When cast in the light of Jones’ lofty expectations, September was a month of regression for the Cowboys.  In search of that ever elusive Super Bowl, Dallas managed to turn a powerful offense into an aesthetically-challenged menagerie, and a struggling defense into an unholy question mark.
Not that there’s been any damage in the won-loss department.  The Cowboys are sitting at .500 today, the lone mark of familiarity for a club surrounded by unfamiliar struggles.

Tuesday, September 24, 2013

Decade of Futility - New Dallas Cowboys Book "Decade of Futility" Now Available Through Barnes & Noble

You can now purchase the new book "Decade of Futility: How The Leadership of Jerry Jones Transformed America's Team into a 21st Century Debacle, Resulting in The Worst Decade in Dallas Cowboys' History" online through Barnes & Noble.
Get your copy today!

Monday, September 23, 2013

Can Cowboys Beat Chargers? Yes, But Don't Bet On It.

Many a skeptical comment has been offered up toward the high throne of numerous indomitable statisticians of this world from the humble paradise of self-proclaimed realists.  Football, it has been argued, isn’t a game of numbers – such as completion percentage and rushing attempts – but rather a game defined by the almighty alphabet – as in Ws and Ls.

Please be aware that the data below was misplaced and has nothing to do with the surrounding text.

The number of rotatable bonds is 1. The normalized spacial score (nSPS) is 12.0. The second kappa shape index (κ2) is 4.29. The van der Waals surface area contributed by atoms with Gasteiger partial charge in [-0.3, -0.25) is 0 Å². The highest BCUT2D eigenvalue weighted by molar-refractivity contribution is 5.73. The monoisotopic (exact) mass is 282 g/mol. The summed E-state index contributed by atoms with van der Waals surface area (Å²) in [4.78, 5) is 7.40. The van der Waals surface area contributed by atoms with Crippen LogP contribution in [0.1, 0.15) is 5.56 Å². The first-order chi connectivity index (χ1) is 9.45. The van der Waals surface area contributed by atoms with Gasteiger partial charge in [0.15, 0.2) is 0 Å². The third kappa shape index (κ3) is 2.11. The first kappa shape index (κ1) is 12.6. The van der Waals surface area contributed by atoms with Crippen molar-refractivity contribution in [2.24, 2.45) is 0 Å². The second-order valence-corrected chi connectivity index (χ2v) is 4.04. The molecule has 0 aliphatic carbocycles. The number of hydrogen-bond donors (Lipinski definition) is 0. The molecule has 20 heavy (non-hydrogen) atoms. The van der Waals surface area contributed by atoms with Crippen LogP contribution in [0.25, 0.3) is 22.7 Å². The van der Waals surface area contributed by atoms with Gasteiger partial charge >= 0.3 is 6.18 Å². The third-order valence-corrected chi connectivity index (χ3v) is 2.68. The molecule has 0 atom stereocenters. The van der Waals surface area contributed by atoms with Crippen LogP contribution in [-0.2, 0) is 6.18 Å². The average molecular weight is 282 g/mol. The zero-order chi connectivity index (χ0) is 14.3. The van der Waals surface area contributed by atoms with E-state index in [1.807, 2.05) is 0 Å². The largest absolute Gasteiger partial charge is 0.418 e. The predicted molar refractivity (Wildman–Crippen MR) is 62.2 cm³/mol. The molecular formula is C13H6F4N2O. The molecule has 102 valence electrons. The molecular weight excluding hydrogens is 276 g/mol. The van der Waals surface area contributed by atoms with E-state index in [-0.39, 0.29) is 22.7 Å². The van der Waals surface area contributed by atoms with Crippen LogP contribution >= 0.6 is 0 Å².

Personally, I’ve always wondered if the realists would care to define the amount of Ws and Ls in some measure that defies numerical process.  But that’s splitting straws, so I’m told, so I feel compelled to bring the conversation back to present reality in a fashion that pleases far more than one, and certainly not less than all.
So let’s talk some Cowboys football.
What about the Cowboys? you ask. Will they run their record to 3-1 for the first time in five years with a win over San Diego on Sunday?
Well, according to statistical analysis of previous games, it has been concluded that their hopes of getting away from the sleepy .500 doldrums that the patrons of Valley Ranch have so long loved are... [drum roll] ...next to nil.  Nada, as in zero.  Zero as in L.  L as in .500.  .500 as in Jerry World.